In most cases when a rap album is stamped "Radio" the automatic assumption one makes is that it's "radio edited," meaning all the curse words and references to smoking weed have been systematically removed. LL Cool J dropped a classic debut album named "Radio" over two decades ago though, and it was some of the hardest New York rap going. In that dawning era of rap going commercial "Radio" might have gotten radio play, but in 2006 satellite music services and iPods have turned that idea on its ear. Nobody says "I Can't Live Without My Radio" any more. The stale, commercial-laden, censored and watered down stations you find on the FM dial are largely uninspiring. What would you need a radio to listen to any of them for? Why bother?
The irony of A.G.'s new solo album "Get Dirty Radio" is that there's even less chance than LL's "Radio" that most of it will ever get airplay on a commercial radio station - not for quality reasons but for the simple fact of the parental advisory sticker it carries. "Radio" definitely does not imply clean in this case, it implies the behavior one would associate with Radio Raheem in "Do the Right Thing" - a large boombox with four D batteries pumping out a tape full of stomping hip-hop beats and rhymes. THAT is the kind of "Radio" LL Cool J couldn't live without, but "I Can't Live Without a Ghetto Blaster" would have been a whack song title and hook for the end of each verse, so like his own name LL abbreviated. If you're going to make an assumption about "Get Dirty Radio," don't assume that it's ready for radio play or that you'd hear it on FM anyway. Instead imagine "Get Dirty Radio" as a concept straight out of A.G.'s filthy mind, the kind of FM radio station that would never exist under the FCC's stranglehold of censorship. Picture A.G. operating the control board while smoking a blunt, Showbiz mixing records, and various D.I.T.C. members like Lord Finesse and O.C. drinking 40's and yelling "YEAH MOTHERFUCKER, GET DIRTY RADIO" over the airwaves. It's a shame no station like that exists or ever will, but maybe XM 65 could set aside a two hour block for a show with that format.
A.G. has one of the most contradictory careers of any hip-hop artist in rap history. While albums with Showbiz like "Runaway Slave" and "Goodfellas" are considered diamonds of hip-hop history, all-time underground classics, previous solo efforts before "Get Dirty Radio" have been lackluster at best. His name is itself a contradiction, an abbreviation of the phrase "Andre the Giant," but he shares nothing in stature with the more well-known pro wrestler. What made A.G.'s records with Show hip-hop classics was that despite his smaller size, A.G. had way more heart on his records than men twice his size. Andre's voice was LARGE on wax, and his vocal attack ferocious. For some reason the solo records until now have lacked that intensity, giving one the feeling A.G. was lost without his partner in crime producing, mixing and guest rapping from time to time. "Get Dirty Radio" sounds like he's got the passion back again, which is easy to discern from the boxing references he makes in the opening of the DJ Design produced "Triumph":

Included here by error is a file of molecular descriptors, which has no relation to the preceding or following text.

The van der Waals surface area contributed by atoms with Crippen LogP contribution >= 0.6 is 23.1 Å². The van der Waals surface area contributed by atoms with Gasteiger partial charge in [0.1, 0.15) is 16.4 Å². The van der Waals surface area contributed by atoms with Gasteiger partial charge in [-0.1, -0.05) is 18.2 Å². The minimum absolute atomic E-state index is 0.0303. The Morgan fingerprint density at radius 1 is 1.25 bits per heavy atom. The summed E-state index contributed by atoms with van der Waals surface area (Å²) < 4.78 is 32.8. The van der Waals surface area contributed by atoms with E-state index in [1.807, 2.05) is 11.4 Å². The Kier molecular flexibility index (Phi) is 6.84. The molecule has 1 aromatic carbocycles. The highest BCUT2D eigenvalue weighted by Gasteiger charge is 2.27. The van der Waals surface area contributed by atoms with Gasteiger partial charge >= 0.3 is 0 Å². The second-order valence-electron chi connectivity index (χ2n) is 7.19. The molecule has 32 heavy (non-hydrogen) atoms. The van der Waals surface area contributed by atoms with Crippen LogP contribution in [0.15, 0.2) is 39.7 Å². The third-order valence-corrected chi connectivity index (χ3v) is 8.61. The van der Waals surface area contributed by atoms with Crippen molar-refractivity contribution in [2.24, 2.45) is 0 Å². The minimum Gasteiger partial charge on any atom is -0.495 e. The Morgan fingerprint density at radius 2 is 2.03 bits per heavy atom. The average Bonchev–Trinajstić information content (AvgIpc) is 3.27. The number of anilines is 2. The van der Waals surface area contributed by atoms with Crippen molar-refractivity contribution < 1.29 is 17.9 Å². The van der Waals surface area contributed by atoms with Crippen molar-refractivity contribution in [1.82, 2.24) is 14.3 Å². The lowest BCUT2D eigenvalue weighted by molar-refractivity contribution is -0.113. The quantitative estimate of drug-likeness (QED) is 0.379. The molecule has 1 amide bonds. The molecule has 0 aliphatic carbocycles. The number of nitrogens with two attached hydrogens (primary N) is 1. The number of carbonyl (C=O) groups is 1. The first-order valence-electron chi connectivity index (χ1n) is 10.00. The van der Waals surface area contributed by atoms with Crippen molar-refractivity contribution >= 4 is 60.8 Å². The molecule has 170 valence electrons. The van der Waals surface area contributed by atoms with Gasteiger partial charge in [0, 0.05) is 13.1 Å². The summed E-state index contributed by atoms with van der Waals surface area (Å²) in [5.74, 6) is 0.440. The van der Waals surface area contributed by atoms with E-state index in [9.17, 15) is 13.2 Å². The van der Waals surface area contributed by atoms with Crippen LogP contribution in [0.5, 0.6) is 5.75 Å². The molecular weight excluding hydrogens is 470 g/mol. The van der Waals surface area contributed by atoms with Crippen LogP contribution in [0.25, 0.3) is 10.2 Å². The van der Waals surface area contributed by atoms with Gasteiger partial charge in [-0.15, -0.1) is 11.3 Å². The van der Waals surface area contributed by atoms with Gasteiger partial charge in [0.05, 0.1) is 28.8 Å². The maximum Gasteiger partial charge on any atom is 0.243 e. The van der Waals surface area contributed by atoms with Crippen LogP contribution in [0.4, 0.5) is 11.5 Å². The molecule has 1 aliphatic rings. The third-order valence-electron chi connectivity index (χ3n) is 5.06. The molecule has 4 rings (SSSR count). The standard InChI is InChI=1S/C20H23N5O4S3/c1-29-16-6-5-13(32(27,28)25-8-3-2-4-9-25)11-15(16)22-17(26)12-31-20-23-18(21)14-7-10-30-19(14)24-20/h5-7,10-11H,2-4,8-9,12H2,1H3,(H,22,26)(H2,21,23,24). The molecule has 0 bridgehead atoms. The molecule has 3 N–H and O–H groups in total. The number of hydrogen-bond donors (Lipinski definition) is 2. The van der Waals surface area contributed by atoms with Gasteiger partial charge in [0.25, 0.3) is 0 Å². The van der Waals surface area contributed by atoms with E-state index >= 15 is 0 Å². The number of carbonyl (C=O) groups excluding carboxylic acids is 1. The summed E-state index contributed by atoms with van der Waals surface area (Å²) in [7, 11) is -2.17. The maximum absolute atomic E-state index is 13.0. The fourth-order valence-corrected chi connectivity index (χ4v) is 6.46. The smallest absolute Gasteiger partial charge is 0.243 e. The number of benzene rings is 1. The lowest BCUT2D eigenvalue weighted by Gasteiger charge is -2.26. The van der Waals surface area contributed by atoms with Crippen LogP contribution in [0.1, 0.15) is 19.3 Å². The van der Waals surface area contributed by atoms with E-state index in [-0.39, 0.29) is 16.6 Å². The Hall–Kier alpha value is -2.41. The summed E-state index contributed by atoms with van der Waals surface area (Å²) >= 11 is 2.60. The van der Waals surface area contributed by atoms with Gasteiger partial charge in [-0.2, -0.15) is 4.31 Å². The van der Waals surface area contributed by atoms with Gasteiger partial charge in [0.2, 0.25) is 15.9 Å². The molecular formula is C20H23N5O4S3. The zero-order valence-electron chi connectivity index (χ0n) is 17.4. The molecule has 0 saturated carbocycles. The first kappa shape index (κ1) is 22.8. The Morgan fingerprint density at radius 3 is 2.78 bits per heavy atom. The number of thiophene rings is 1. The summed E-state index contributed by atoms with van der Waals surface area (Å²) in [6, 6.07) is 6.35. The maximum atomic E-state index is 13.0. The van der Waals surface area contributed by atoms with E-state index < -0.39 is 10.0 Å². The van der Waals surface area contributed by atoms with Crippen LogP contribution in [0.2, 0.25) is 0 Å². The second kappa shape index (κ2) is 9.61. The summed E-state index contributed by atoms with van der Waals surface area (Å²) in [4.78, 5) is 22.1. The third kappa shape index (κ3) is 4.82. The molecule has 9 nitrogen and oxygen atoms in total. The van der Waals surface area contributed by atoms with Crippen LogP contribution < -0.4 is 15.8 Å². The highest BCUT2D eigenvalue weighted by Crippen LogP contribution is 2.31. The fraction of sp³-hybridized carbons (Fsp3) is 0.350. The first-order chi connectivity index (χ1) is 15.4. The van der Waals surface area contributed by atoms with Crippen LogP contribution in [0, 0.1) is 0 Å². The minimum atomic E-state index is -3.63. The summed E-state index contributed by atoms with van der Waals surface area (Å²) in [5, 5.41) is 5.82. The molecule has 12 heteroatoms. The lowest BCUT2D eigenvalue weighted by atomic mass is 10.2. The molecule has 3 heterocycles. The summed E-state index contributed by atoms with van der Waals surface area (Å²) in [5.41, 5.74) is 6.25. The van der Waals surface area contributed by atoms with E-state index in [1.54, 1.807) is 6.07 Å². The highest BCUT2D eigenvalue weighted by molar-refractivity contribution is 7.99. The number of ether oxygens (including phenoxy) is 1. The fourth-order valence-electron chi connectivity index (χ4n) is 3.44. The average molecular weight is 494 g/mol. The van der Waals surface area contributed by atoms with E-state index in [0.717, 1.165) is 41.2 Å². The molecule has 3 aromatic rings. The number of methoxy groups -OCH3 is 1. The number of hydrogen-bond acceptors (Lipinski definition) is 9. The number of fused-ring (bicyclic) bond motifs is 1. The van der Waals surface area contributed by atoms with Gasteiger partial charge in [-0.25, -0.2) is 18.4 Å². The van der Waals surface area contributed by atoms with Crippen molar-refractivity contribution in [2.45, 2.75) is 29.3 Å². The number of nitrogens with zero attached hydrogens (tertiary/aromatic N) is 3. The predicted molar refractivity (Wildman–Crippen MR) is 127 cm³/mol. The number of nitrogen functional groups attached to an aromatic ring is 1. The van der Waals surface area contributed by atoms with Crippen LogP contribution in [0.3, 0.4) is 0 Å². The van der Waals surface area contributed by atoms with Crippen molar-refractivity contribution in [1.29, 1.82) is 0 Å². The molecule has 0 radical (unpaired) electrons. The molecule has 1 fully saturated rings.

"It's like Felix Trinidad steppin back in the ring
Maybe to claim king, for A.G. the same thing
Minus the four-finger name ring
It ain't a Yank thing, it's the N.Y. on the hat
I got a G on my chest and put the dirt on my back
And it's death before dishonor so I'm flirtin with that
Want drama, got a person for that
That'll leave you with a foul odor
While I'm runnin up the steps like Balboa"
The production is a key part of bringing A.G. back to the glory days of old. Even though he reminds us on "Frozen" that "It'll always be A.G. and Show/Lord Finesse, Diamond D and Joe" none of them are producing this frantic and energetic opening track - that duty has been ably handed off to Madlib. As much as you like to see Andre keep it all in the D.I.T.C. fam, it's cats like Oh No that make tracks "Gigantic," and production by the late great J Dilla that turns his rhymes into "Hip Hop Quotables." There are some tracks that miss the mark though - Tommy Tee is overly simplistic on "Pray," which suits the gruff guest Party Arty well but does nothing for Andre. Cochise goes for a club hit on "Say Yeah" with the double clap beat, and even though it's not horrible per se it just doesn't fit A.G. that well. Most of the tracks are a lock though, whether they're in the family like Lord Finesse blessing "We Don't Care" and Show hooking up some some rough and rugged symphonic strings for "The Struggle," or DJ Design getting extra smooth with old school champion sound reggae riddims for "A Giant by Design":
"I might be dingy and (dirty) but please don't rinse me
Got a +Jones+ like +Quincy+, you sick? Convince me
Wizard of the game, you soft I'll give you some heart
Got chicks that'll give you the brains (OH!)
I'm big dog, you Toto, get lost or force me
to put you in a thong and lip gloss, you homo!
My resurrection is destined, crowned
king of the underground with a dirty infection"
You may not be able to find "Get Dirty Radio" on your FM dial, but it's still worth tuning in. Far from being resigned to the dusty crates of history's greats, A.G. is still making music that's not only worth the time but the money. Consider it an investment in the kind of hip-hop you WISH you could hear on the radio, not the passionless soulless bland commercial music that slowly and inexorably robs you of your will to live. "Get Dirty Radio" is good, bad and in a couple of places even ugly, but it's never boring. Put this one in and crank your boombox WAY past ten.
Music Vibes: 8.5 of 10 Lyric Vibes: 7.5 of 10 TOTAL Vibes: 8 of 10
Originally posted: October 24, 2006